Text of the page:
We have a lot of life and love to pack into whatever time we have left with her. And when the time comes that she breathes her last breath, her body will be truly whole. Her name will find its most perfect completion in a glorious picture of being truly filled with life eternal. Ava lived for almost seven months before going home to Jesus. It was a beautiful and full life for an angel who doctors said would be a life finished almost before it began.
The Lord gave and the Lord is taken away. May the name of the Lord be praised. Job 121 Baby Ava was buried in a tiny wooden casket lovingly crafted by her adoptive father. The Lewis say that even though all the joy, uncertainty, heartache and tragedy, choosing Ava to be their daughter was the hardest, easy thing they’ve ever done. And if asked, they do it all over again.
What an incredible testimony to the love and plans the Lord has for us. Even baby Ava, whose life was supposed to end before it began. Alison said on multiple occasions that through it all, God surrounded them with a peace that can only come from Him, one that comforts and surpasses all understanding. The parents were left in no doubt about the difficulties they were likely to face with their adoptive child. They were then placed with looked after children, children in care due to bad family situations, whose birth family was in meltdown.
In any case, the whole family, adoptive parents and child and birth family were given ongoing support and assistance to navigate the inevitable issues. It wasn’t always this way. Women used to give babies up because their families forced them to. We don’t, by and large, do that anymore. Contraception and abortions are available throughout the country, so the number of unwanted pregnancies has plummeted.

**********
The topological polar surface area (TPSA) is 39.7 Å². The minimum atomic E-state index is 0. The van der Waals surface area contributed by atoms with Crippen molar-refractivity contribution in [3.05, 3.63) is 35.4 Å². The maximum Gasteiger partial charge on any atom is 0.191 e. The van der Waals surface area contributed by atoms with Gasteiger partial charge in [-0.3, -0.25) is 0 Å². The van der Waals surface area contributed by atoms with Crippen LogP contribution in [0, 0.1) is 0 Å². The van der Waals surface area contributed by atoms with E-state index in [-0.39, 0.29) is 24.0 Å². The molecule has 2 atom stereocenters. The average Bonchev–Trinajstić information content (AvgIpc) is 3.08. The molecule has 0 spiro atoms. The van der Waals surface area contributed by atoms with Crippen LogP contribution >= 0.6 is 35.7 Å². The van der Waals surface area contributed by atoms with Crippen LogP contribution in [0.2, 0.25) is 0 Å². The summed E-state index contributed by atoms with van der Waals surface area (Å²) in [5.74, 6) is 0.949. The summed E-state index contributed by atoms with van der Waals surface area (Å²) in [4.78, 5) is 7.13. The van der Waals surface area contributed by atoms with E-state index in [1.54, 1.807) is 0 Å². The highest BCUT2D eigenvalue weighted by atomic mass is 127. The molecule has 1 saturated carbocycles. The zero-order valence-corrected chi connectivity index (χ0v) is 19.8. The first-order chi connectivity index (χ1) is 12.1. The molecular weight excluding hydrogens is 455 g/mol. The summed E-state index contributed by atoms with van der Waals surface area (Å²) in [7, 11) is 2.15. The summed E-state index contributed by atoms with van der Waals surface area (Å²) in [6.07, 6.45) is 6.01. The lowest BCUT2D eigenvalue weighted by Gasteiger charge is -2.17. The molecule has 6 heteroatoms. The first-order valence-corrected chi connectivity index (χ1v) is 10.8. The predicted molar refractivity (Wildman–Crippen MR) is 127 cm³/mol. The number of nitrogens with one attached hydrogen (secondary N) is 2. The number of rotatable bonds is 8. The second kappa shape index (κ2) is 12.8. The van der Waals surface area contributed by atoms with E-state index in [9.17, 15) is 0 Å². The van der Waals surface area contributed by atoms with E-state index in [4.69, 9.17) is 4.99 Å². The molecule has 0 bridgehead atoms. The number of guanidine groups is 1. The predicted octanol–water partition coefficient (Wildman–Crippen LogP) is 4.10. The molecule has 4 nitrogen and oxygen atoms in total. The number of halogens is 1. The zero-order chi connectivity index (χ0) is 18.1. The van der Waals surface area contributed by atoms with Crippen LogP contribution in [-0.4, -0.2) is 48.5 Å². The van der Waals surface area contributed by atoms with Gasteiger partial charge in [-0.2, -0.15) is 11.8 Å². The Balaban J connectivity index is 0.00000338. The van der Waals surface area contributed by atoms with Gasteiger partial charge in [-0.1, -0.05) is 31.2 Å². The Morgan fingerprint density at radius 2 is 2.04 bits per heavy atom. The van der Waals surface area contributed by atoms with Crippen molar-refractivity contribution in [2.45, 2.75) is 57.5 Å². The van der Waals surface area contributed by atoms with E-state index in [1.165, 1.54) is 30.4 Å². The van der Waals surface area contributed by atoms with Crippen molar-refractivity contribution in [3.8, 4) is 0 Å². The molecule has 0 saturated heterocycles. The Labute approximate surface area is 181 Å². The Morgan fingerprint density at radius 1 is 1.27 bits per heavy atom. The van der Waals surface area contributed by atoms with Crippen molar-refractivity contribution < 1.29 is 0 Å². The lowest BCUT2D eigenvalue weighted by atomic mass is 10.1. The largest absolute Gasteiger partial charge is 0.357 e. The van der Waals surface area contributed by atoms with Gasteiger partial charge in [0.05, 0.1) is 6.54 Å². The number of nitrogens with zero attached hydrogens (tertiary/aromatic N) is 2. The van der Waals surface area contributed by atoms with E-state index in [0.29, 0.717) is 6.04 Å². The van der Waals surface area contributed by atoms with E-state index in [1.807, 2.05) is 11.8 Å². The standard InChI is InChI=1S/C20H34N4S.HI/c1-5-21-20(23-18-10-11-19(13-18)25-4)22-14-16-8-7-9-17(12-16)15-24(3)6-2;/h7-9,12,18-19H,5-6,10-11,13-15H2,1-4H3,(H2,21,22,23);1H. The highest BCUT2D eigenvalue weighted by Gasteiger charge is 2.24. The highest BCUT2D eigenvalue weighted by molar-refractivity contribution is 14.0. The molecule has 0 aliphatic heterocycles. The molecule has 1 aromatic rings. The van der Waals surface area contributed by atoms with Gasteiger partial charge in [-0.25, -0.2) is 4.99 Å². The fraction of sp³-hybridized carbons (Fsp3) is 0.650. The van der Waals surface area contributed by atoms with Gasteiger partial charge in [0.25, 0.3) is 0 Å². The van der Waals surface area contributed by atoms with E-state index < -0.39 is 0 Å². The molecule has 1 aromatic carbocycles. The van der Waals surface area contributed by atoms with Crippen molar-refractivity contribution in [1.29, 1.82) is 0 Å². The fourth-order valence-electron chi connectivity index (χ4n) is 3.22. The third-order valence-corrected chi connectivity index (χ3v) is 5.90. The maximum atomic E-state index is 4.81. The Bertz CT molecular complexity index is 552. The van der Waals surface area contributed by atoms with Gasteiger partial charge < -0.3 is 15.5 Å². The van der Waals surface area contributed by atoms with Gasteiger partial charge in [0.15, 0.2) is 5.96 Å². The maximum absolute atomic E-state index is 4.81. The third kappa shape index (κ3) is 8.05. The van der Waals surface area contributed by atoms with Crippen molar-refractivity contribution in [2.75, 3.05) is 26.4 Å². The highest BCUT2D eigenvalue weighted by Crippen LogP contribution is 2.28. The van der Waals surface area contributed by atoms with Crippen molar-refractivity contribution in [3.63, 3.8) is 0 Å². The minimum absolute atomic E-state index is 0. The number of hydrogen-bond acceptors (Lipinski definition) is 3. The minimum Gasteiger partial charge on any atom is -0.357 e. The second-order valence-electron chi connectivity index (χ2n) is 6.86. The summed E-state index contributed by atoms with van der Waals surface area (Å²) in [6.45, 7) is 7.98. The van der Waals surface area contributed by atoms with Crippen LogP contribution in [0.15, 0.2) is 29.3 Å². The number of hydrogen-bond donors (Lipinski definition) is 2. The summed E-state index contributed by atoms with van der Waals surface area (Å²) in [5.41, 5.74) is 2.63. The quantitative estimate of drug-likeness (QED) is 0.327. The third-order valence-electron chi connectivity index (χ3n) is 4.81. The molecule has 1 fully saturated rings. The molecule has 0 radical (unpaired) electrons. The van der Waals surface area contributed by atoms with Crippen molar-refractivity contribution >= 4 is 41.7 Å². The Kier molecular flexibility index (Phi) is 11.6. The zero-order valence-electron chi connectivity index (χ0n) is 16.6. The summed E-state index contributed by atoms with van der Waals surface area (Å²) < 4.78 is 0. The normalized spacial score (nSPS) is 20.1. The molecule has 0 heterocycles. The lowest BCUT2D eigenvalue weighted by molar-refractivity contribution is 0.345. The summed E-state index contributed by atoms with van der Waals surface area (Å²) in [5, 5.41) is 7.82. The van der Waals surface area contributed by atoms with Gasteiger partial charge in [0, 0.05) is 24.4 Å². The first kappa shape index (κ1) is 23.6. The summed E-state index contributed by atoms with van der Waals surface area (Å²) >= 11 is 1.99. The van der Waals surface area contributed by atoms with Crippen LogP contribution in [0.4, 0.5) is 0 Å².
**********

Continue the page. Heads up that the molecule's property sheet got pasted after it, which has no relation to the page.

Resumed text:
Healthcare is free and social welfare programs mean that no parent has to make a decision about whether they can afford to feed another child. The desire to be a parent someday Trump’s the desire that the child should be biologically mine. In fact, adoption is a kind of by default position, whereas a natural baby or a child through art is something I’d consider because for a natural baby, I’d think of being married and for that, I’d need the right partner. This may or may not happen before the biological clock ticks. There’s always the option of art two, which I might consider.
The above two are things I’d consider. Adoption is default. As a single woman who would someday like to nurture a life, adoption is a beautiful way. The faith, strength, and unconditional love of the Lewis family is inspiring and their story is another incredible reminder that we have a good, good father. Adoption is happiness for your family and the child you’re adopting.
It’s a great step in making someone’s life happy and beautiful. However, adopted children may be dealing with a whole host of issues and emotions and an overstimulating event may give rise to even more help them feel the love and security in their new homes. Before bringing out all the balloons and having people shout surprise, every child is different. You’ll need a unique approach with your own child. However, those things might or might not apply to your child.